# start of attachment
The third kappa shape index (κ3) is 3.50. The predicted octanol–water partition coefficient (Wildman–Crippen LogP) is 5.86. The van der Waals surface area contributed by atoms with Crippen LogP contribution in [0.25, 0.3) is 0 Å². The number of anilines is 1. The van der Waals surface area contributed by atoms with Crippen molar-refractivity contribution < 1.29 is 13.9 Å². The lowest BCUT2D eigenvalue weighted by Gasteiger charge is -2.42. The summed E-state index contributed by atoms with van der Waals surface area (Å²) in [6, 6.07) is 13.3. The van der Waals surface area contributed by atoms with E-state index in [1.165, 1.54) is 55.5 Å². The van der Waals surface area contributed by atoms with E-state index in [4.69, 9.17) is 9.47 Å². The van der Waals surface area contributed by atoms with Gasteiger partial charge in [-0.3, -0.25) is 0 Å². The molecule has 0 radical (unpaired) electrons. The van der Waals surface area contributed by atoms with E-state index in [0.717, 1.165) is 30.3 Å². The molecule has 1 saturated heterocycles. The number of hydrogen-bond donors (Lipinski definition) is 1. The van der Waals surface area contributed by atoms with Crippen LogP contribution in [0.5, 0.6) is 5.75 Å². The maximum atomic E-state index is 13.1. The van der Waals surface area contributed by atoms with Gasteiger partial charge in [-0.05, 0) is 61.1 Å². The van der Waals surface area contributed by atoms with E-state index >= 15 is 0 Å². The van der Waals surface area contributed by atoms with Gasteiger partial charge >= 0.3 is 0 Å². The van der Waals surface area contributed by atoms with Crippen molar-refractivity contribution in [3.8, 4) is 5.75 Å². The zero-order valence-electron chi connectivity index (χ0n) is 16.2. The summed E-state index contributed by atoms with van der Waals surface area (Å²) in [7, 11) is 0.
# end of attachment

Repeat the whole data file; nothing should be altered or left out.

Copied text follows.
The third kappa shape index (κ3) is 3.50. The predicted octanol–water partition coefficient (Wildman–Crippen LogP) is 5.86. The van der Waals surface area contributed by atoms with Crippen LogP contribution in [0.25, 0.3) is 0 Å². The number of anilines is 1. The van der Waals surface area contributed by atoms with Crippen molar-refractivity contribution < 1.29 is 13.9 Å². The lowest BCUT2D eigenvalue weighted by Gasteiger charge is -2.42. The summed E-state index contributed by atoms with van der Waals surface area (Å²) in [6, 6.07) is 13.3. The van der Waals surface area contributed by atoms with E-state index in [1.165, 1.54) is 55.5 Å². The van der Waals surface area contributed by atoms with E-state index in [4.69, 9.17) is 9.47 Å². The van der Waals surface area contributed by atoms with Gasteiger partial charge in [-0.3, -0.25) is 0 Å². The molecule has 0 radical (unpaired) electrons. The van der Waals surface area contributed by atoms with E-state index in [0.717, 1.165) is 30.3 Å². The molecule has 1 saturated heterocycles. The number of hydrogen-bond donors (Lipinski definition) is 1. The van der Waals surface area contributed by atoms with Crippen LogP contribution in [0.5, 0.6) is 5.75 Å². The maximum atomic E-state index is 13.1. The van der Waals surface area contributed by atoms with Gasteiger partial charge in [-0.05, 0) is 61.1 Å². The van der Waals surface area contributed by atoms with E-state index >= 15 is 0 Å². The van der Waals surface area contributed by atoms with Gasteiger partial charge >= 0.3 is 0 Å². The van der Waals surface area contributed by atoms with Crippen molar-refractivity contribution in [3.8, 4) is 5.75 Å². The zero-order valence-electron chi connectivity index (χ0n) is 16.2. The summed E-state index contributed by atoms with van der Waals surface area (Å²) in [7, 11) is 0.